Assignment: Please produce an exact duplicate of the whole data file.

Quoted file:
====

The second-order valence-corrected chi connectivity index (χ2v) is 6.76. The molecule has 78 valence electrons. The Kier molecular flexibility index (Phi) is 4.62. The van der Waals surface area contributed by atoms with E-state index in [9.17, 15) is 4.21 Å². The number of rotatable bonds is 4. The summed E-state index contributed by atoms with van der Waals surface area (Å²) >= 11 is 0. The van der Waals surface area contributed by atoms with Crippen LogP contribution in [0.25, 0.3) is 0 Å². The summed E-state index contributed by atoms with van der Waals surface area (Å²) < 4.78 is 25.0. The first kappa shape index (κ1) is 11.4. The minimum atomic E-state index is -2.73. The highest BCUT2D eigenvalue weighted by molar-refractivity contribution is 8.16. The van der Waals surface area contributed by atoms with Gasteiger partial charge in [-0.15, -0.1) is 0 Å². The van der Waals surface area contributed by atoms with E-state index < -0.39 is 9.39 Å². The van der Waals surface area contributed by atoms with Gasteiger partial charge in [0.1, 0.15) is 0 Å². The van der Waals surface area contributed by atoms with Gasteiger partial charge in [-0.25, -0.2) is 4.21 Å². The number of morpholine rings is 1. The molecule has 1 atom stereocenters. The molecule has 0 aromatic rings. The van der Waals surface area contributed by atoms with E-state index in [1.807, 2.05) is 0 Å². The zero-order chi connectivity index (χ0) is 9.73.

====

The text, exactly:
The second-order valence-corrected chi connectivity index (χ2v) is 6.76. The molecule has 78 valence electrons. The Kier molecular flexibility index (Phi) is 4.62. The van der Waals surface area contributed by atoms with E-state index in [9.17, 15) is 4.21 Å². The number of rotatable bonds is 4. The summed E-state index contributed by atoms with van der Waals surface area (Å²) >= 11 is 0. The van der Waals surface area contributed by atoms with Crippen LogP contribution in [0.25, 0.3) is 0 Å². The summed E-state index contributed by atoms with van der Waals surface area (Å²) < 4.78 is 25.0. The first kappa shape index (κ1) is 11.4. The minimum atomic E-state index is -2.73. The highest BCUT2D eigenvalue weighted by molar-refractivity contribution is 8.16. The van der Waals surface area contributed by atoms with Gasteiger partial charge in [-0.15, -0.1) is 0 Å². The van der Waals surface area contributed by atoms with E-state index < -0.39 is 9.39 Å². The van der Waals surface area contributed by atoms with Gasteiger partial charge in [0.1, 0.15) is 0 Å². The van der Waals surface area contributed by atoms with Gasteiger partial charge in [-0.25, -0.2) is 4.21 Å². The number of morpholine rings is 1. The molecule has 1 atom stereocenters. The molecule has 0 aromatic rings. The van der Waals surface area contributed by atoms with E-state index in [1.807, 2.05) is 0 Å². The zero-order chi connectivity index (χ0) is 9.73.